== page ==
As was pointed out previously, the Jews were prejudiced against the Samaritans. They had long standing antagonism for over 600 years, ever since the Assyrians invaded Israel (see https://truthbook.com/jesus/illustrated-stories/why-the-jews-hated-the-samaritans) But Jesus demonstrated that the Good News was for all, including the Samaritans. He asked the Samaritan woman for a drink of water but he was about to offer her the living water that springs up to eternal life (John 4:13-14). After a long discussion concerning her marital circumstances and the subject of worship, the woman realized the Jesus was not only a prophet, but that he is the promised Messiah (vss. 15-30). She could not be silent about her conversion. She shared the Good News of Christ all throughout her community. What a lesson for us! We long to drink the Living Water that Jesus gives, proclaiming the Good News to others who also thirst for him.
8. (Pilate) Are you the king of the Jews? (John 18:33) I am not a Jew, am I? Your own nation and the chief priests delivered you up to me; what have you done? (John 18:35) So, you are a king? (John 18:37) What is truth? (John 18:38)
Pontius Pilate, Roman governor of Judea, was curious about the accused man standing before him. He’d heard much in regard to what others alleged about him. Pilate asked him point blank whether he was the king of the Jews. Jesus, being the teacher that he was, answered his question with a question: Are you saying this on your own initiative or did others tell you about me?” (v. 34). Was Pilate’s inquiry out of hearsay and did he truly want to know if Jesus was king of the Jews? Pilate avoided Jesus’ question and put in a disclaimer that he is not a Jew. But the Jewish leaders who delivered Jesus to him is why he is standing before Pilate. So Pilate wants to know what Jesus has done to deserve their accusations. Jesus reveals that his kingdom was not of this present age or else his followers would rise up and fight. Rather, his kingdom was coming at a future realm of time. This led Pilate to ask if Jesus was therefore a king and Jesus confirmed, You say correctly that I am a king…. Jesus then points out that his purpose in life is to witness this truth and to bring others to accept it, as well. Pilate then asks the all-important question, “What IS truth?” Here, the truth was standing right before him but Pilate just wouldn’t bring himself to believe it. This is a question we must all settle in our minds. Jesus said he is the truth, the only way to the Father and life everlasting in his kingdom (John 14:6). Unlike Pilate, we follow him as our Savior and Lord.
9. (the disciples) Lord, is it at this time you are restoring the kingdom to Israel? (Acts 1:6)
The disciples had already witnessed the death, burial, and resurrection of our Lord. Forty days after he rose from the dead, Jesus appeared to the disciples and reinforced the teachings concerning the kingdom of God in their hearts and minds. But they still couldn’t understand the timing of everything and when Jesus was going to set up his kingdom. They wondered if the time had finally come for Jesus to restore Israel as a powerful nation according to the ancient prophets (Isaiah 60-61; 65; Jeremiah 30-31; Ezekiel 36-39; Amos 9:11-15). Jesus did not answer the question directly for he said it’s not for them to know. Rather, God has the time planned under his own authority. What they really needed to be concerned with was what God wanted them to do in the meantime: Receive God’s Power and be his witnesses starting in Jerusalem, then throughout the regions, and eventually to all parts of the world. This is our responsibility, as well. (Acts 1:8; Matt. 28:16-20). Right after this, Jesus ascended to heaven with the promise that he will one day return in power and glory (Acts 1:11). We continue the mission of being his witnesses as we share the Good News of Christ and his coming kingdom. Israel will be exalted among the nations on that day and the church will be co-rulers with Christ when he rules from Jerusalem.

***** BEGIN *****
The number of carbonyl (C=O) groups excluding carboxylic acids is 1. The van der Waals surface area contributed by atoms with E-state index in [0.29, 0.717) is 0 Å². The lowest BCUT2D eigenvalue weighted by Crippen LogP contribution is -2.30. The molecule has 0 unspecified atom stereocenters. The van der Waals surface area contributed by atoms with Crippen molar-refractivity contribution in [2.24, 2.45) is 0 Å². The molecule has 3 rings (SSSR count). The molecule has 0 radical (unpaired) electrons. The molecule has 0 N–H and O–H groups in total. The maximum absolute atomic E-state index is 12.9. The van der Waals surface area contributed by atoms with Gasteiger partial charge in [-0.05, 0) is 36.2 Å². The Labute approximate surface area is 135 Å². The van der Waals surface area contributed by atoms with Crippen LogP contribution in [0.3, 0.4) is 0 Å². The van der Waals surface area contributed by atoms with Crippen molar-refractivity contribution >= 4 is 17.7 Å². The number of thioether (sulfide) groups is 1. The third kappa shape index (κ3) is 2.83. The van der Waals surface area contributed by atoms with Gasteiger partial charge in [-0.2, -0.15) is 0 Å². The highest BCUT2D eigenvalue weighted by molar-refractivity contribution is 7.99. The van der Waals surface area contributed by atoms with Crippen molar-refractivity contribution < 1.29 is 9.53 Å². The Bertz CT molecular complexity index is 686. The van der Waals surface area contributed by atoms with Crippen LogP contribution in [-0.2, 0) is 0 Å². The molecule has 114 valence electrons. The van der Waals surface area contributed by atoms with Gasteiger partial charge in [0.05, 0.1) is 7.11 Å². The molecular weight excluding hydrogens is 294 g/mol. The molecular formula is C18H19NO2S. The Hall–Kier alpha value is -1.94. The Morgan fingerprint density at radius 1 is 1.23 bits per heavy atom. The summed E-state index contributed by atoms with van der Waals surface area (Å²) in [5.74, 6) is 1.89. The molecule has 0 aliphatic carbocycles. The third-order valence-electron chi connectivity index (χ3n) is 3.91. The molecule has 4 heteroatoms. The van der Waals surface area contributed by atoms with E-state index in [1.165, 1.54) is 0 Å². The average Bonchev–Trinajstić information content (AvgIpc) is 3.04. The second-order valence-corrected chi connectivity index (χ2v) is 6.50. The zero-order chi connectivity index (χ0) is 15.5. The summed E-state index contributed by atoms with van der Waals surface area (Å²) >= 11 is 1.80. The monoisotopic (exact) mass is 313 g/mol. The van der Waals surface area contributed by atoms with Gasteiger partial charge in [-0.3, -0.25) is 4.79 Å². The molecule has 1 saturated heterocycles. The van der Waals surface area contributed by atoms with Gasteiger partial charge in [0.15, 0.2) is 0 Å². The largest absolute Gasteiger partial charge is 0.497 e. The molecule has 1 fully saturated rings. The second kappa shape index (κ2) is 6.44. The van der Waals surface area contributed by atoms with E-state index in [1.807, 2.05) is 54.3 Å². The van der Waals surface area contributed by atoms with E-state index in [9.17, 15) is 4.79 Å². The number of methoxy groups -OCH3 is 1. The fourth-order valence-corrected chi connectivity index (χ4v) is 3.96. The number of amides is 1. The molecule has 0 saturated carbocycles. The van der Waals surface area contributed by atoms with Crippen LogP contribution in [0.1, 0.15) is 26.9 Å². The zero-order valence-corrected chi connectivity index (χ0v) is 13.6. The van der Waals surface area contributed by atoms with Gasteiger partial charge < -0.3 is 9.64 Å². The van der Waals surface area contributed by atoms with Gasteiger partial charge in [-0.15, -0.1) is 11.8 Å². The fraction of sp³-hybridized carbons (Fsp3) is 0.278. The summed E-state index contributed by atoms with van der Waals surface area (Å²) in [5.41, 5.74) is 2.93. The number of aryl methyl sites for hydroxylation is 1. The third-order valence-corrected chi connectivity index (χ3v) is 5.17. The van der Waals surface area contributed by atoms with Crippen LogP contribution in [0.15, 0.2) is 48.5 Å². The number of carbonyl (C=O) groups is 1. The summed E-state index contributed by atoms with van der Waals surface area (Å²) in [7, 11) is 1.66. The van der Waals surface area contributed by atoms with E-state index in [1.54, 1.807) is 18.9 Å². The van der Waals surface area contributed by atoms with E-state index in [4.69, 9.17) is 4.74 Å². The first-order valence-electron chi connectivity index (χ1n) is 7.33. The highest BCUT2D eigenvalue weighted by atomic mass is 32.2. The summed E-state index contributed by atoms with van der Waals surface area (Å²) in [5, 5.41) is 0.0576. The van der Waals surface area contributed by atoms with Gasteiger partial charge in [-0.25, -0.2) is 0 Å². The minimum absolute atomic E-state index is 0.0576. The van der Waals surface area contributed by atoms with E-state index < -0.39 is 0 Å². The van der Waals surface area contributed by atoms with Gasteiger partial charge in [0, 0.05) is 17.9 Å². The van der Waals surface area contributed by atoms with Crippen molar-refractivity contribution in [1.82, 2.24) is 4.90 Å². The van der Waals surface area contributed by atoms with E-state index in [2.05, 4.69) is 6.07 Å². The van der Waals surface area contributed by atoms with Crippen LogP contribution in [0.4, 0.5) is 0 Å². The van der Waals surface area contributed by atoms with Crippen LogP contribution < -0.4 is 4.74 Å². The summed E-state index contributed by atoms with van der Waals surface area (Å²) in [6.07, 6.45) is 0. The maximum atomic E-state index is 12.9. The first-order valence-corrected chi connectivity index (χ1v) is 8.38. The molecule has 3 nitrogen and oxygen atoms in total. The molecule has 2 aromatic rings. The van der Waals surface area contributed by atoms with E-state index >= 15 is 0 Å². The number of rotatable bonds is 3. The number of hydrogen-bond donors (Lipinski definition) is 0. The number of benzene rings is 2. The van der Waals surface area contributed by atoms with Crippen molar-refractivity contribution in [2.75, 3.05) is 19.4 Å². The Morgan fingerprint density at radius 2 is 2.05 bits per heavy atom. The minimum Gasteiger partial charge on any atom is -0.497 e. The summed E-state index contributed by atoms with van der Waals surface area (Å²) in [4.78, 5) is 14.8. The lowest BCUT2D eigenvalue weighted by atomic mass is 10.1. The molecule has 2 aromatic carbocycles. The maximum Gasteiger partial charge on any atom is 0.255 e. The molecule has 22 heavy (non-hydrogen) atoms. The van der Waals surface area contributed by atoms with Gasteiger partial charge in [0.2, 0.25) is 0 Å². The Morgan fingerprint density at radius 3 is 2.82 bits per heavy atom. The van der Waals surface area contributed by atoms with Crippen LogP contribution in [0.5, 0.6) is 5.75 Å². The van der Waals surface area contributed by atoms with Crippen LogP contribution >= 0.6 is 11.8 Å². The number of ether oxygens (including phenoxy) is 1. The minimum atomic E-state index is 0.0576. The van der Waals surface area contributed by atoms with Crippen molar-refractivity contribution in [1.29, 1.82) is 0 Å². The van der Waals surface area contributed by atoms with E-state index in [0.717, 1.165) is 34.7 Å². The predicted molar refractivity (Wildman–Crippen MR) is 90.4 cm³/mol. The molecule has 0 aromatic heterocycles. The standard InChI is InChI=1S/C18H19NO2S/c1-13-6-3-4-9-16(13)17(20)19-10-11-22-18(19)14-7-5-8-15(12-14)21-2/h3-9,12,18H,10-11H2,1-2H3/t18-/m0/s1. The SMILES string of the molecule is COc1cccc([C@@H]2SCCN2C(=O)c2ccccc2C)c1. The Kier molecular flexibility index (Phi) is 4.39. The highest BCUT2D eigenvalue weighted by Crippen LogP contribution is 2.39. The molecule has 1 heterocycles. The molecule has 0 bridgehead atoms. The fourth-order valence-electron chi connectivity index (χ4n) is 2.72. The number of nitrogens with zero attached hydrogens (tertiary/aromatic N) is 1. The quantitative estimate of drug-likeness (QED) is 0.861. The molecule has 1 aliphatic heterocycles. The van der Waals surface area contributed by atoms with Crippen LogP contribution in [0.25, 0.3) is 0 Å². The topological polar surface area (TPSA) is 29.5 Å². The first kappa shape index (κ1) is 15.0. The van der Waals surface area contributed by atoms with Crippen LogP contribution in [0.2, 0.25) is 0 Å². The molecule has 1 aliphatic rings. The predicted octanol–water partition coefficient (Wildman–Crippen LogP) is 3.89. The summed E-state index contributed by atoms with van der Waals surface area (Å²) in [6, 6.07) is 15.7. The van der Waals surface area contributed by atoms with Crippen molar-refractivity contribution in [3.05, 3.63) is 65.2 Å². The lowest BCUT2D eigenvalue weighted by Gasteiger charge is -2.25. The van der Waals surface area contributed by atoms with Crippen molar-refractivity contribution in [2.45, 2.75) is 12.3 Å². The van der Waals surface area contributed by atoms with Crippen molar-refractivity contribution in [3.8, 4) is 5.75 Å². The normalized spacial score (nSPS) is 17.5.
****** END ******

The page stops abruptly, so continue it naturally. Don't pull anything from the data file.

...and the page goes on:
10. (the disciples) Tell us, when will these things be, and what will be the sign when all these things are going to be fulfilled? (Mark 13:4; also, Matt. 24:3; Luke 21:7)
The disciples were longing for the day when Jesus would fulfill the promises concerning the kingdom of God. They were in the dark, however, as to what was going to take place before that time comes. Jesus probably startled them when he predicted that the temple buildings that Herod was constructing was going to be destroyed. They wanted to know three things from Jesus: (1) when will these things occur, (2) what will be the sign that Christ is coming, and (3) the end of the present age (Matt. 24:1-3). Matthew 24 presents a detailed list of the signs presented by Jesus that answers these questions. As we study the conditions prior to the second coming of Christ, we see that much has already taken place pointing to the nearness of Jesus’ return. Jesus concludes his discourse by warning us to be ready for his coming by keeping alert, “for you do not know which day your Lord is coming,” (Matt. 24:42). Each day that goes by gets us closer to that glorious day. May we get our lives in order and be prepared by serving him vigilantly every day!
Here is Marshall Hall singing, “Jesus Is the Answer”: https://youtu.be/u-UpOjZAsuE
Good News to YOU!